Goals for 2015

As always I like to make a few goals for myself for the new year. I like to cement it here on my blog for accountability, but also I feel when I put something in writing I am more likely to get it done. I try not to go overboard and do unrealistic goals that I couldn’t get done in five years if I tried. In fact, this year I am keeping it simple with just a few things I want to try for, but they are significant to me.

Goal 1… And I know I’ve been saying this for the last two years, but for once I really do see this as a possibility… finish my novel Blood Feud. I’m at the halfway point in the fourth draft. All I have to do is finish the fourth draft and go through and do a quick polish draft and it will be DONE. I think it’s very reasonable to think I can get all that done in 2015.

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What’s in Store for 2014?

I can’t believe it’s a new year. What happened to 2013? Well, it’s gone for better or for worse. Now I have to decide what I will accomplish in this new year. After answering the question, Did I Make my Goals for 2013?, it’s now time to set a new course for the new year. I don’t see myself adding much to what I already am doing. So far it seems to be working. Why fix something that isn’t broken? So here is a baseline of what I will be trying to accomplish in 2014.

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Setting Goals and Keeping Busy

It’s been a long while since I’ve posted that’s mostly due to the fact I have been spending all of my time on different writing projects these last few months. In fact, I’ve barely had a chance to catch my breath. This all has transpired, because I’m trying to set realistic goals for myself and reach them.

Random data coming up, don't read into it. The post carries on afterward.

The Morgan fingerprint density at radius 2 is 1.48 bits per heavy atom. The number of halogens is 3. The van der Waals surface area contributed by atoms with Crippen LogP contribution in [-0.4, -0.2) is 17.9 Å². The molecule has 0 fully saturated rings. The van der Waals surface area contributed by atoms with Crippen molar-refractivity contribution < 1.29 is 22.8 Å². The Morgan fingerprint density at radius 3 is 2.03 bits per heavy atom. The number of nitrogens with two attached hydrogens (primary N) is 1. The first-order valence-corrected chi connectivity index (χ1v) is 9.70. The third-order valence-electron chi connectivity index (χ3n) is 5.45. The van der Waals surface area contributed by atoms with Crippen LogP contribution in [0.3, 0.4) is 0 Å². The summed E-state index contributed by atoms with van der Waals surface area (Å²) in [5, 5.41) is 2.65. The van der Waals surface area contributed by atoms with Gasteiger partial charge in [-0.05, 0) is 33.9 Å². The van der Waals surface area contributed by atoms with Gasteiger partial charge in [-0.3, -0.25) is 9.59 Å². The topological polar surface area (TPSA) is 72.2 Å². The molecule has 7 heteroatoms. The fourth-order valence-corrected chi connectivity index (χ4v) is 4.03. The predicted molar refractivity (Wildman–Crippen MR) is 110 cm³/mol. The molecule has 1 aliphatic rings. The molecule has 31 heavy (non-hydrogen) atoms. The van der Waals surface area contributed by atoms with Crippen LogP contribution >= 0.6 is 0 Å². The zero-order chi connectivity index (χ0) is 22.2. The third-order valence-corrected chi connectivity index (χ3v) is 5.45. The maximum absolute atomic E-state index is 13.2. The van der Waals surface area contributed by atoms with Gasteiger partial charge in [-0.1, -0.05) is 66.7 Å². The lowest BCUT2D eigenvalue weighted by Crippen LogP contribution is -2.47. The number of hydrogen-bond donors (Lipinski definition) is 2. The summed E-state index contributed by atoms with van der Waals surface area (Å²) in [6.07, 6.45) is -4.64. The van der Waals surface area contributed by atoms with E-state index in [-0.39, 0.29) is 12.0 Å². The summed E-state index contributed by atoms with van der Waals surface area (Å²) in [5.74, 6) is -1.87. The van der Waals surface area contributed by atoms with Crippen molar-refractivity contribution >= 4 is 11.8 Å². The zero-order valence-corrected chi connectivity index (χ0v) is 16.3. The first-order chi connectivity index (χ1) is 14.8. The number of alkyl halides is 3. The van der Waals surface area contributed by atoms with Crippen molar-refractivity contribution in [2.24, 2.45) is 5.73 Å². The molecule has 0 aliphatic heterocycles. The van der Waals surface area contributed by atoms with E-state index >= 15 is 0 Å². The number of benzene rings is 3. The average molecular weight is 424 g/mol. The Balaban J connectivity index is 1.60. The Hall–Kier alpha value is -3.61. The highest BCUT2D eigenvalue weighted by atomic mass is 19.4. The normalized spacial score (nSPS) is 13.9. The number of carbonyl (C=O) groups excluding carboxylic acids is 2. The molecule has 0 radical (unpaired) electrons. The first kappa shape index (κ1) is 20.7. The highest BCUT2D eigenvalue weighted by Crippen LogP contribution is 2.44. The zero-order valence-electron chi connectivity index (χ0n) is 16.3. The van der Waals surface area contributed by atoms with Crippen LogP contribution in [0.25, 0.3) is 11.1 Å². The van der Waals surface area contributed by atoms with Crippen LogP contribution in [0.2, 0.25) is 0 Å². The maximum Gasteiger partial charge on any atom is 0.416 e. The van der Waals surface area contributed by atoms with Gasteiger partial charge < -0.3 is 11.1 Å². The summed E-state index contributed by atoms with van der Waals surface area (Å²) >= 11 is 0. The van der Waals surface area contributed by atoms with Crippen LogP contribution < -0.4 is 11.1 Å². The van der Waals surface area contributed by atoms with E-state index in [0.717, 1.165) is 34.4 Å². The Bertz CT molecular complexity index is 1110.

My goals for March were…

  • Start and finish 2 new short stories
  • Complete the 2nd draft for Part 1 of Blood Feud (prologue- chapter 12)

Which I managed to do. Yay! For me!

My goals for April

  • Start a new short story for June Anthology
  • Complete the 2nd draft for Part 2 of Blood Feud (chapters 13- 29)

So far it’s looking promising. First draft of short story (Ulave) is complete, and I’m currently on chapter 18 on my novel. The rest of the chapters should go much faster since I’ve already added all the new scenes.

My goals for May

  • Complete short story for June Anthology (Ulave)
  • Start and finish short story for a Creature Feature Anthology
  • Complete the 3rd draft of Part 3 of Blood Feud (chapters 30-48)

Tough but doable goals if I stick at it and write everyday. I really enjoy setting these goals and feel a great sense of accomplishment when I reach them, but if I don’t reach them I still feel fulfilled because I made the effort. So what are your goals for April and May?

Are Deadlines Hurtful or Helpful to the Writing Process?